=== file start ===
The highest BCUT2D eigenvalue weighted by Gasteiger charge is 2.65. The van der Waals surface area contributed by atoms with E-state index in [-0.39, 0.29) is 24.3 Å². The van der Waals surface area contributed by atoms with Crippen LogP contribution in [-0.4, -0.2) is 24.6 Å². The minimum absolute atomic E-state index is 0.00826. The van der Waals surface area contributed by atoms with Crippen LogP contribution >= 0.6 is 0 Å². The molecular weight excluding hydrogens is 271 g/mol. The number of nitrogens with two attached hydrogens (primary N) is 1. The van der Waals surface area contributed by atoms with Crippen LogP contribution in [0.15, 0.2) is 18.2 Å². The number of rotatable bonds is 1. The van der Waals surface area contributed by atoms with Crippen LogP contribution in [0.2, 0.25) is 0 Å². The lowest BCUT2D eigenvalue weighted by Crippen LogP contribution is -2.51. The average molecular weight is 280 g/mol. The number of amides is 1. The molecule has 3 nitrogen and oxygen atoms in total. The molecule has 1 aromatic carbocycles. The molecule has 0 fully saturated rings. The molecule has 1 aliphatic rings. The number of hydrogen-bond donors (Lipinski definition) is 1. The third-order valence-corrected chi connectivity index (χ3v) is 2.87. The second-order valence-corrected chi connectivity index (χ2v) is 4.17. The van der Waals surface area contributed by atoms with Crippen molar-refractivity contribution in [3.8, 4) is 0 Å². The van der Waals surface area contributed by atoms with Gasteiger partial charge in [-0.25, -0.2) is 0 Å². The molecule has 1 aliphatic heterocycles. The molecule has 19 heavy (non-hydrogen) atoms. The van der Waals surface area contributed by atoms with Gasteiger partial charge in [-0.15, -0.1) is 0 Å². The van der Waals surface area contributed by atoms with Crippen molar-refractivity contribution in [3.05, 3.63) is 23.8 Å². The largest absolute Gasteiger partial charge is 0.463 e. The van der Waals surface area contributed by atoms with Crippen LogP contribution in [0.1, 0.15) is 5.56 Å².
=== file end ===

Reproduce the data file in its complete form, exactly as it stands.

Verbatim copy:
The highest BCUT2D eigenvalue weighted by Gasteiger charge is 2.65. The van der Waals surface area contributed by atoms with E-state index in [-0.39, 0.29) is 24.3 Å². The van der Waals surface area contributed by atoms with Crippen LogP contribution in [-0.4, -0.2) is 24.6 Å². The minimum absolute atomic E-state index is 0.00826. The van der Waals surface area contributed by atoms with Crippen LogP contribution >= 0.6 is 0 Å². The molecular weight excluding hydrogens is 271 g/mol. The number of nitrogens with two attached hydrogens (primary N) is 1. The van der Waals surface area contributed by atoms with Crippen LogP contribution in [0.15, 0.2) is 18.2 Å². The number of rotatable bonds is 1. The van der Waals surface area contributed by atoms with Crippen LogP contribution in [0.2, 0.25) is 0 Å². The lowest BCUT2D eigenvalue weighted by Crippen LogP contribution is -2.51. The average molecular weight is 280 g/mol. The number of amides is 1. The molecule has 3 nitrogen and oxygen atoms in total. The molecule has 1 aromatic carbocycles. The molecule has 0 fully saturated rings. The molecule has 1 aliphatic rings. The number of hydrogen-bond donors (Lipinski definition) is 1. The third-order valence-corrected chi connectivity index (χ3v) is 2.87. The second-order valence-corrected chi connectivity index (χ2v) is 4.17. The van der Waals surface area contributed by atoms with Crippen molar-refractivity contribution in [3.8, 4) is 0 Å². The van der Waals surface area contributed by atoms with Gasteiger partial charge in [-0.25, -0.2) is 0 Å². The molecule has 1 aliphatic heterocycles. The molecule has 19 heavy (non-hydrogen) atoms. The van der Waals surface area contributed by atoms with Gasteiger partial charge in [-0.15, -0.1) is 0 Å². The van der Waals surface area contributed by atoms with Crippen molar-refractivity contribution in [3.05, 3.63) is 23.8 Å². The largest absolute Gasteiger partial charge is 0.463 e. The van der Waals surface area contributed by atoms with Crippen LogP contribution in [0.1, 0.15) is 5.56 Å².